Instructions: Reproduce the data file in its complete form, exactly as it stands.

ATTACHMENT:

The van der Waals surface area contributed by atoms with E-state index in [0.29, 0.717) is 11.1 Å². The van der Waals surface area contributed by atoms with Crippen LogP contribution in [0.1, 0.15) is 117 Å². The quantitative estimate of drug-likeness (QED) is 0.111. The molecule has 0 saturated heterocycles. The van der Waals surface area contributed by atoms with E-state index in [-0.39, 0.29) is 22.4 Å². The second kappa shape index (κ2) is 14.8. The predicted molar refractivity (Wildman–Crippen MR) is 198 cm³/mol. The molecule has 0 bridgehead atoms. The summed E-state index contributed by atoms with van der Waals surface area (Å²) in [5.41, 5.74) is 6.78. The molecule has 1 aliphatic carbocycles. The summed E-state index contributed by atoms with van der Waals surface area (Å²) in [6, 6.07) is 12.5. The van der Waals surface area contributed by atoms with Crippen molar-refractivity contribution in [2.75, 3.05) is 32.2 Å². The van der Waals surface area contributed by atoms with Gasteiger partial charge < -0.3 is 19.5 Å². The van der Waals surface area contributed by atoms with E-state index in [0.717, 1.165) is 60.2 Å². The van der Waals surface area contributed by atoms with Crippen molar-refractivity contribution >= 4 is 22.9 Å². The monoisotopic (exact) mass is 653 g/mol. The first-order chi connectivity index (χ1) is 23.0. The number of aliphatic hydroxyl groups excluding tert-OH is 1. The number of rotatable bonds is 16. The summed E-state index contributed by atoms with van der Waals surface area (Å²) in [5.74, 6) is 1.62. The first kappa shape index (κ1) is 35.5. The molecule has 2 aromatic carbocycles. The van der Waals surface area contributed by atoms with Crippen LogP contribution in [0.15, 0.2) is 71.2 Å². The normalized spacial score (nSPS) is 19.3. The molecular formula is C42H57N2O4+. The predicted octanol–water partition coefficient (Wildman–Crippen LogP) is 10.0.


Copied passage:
The van der Waals surface area contributed by atoms with E-state index in [0.29, 0.717) is 11.1 Å². The van der Waals surface area contributed by atoms with Crippen LogP contribution in [0.1, 0.15) is 117 Å². The quantitative estimate of drug-likeness (QED) is 0.111. The molecule has 0 saturated heterocycles. The van der Waals surface area contributed by atoms with E-state index in [-0.39, 0.29) is 22.4 Å². The second kappa shape index (κ2) is 14.8. The predicted molar refractivity (Wildman–Crippen MR) is 198 cm³/mol. The molecule has 0 bridgehead atoms. The summed E-state index contributed by atoms with van der Waals surface area (Å²) in [5.41, 5.74) is 6.78. The molecule has 1 aliphatic carbocycles. The summed E-state index contributed by atoms with van der Waals surface area (Å²) in [6, 6.07) is 12.5. The van der Waals surface area contributed by atoms with Crippen molar-refractivity contribution in [2.75, 3.05) is 32.2 Å². The van der Waals surface area contributed by atoms with Gasteiger partial charge < -0.3 is 19.5 Å². The van der Waals surface area contributed by atoms with E-state index in [0.717, 1.165) is 60.2 Å². The van der Waals surface area contributed by atoms with Crippen molar-refractivity contribution >= 4 is 22.9 Å². The monoisotopic (exact) mass is 653 g/mol. The first-order chi connectivity index (χ1) is 23.0. The number of aliphatic hydroxyl groups excluding tert-OH is 1. The number of rotatable bonds is 16. The summed E-state index contributed by atoms with van der Waals surface area (Å²) in [5.74, 6) is 1.62. The first kappa shape index (κ1) is 35.5. The molecule has 2 aromatic carbocycles. The van der Waals surface area contributed by atoms with Crippen LogP contribution in [0.15, 0.2) is 71.2 Å². The normalized spacial score (nSPS) is 19.3. The molecular formula is C42H57N2O4+. The predicted octanol–water partition coefficient (Wildman–Crippen LogP) is 10.0.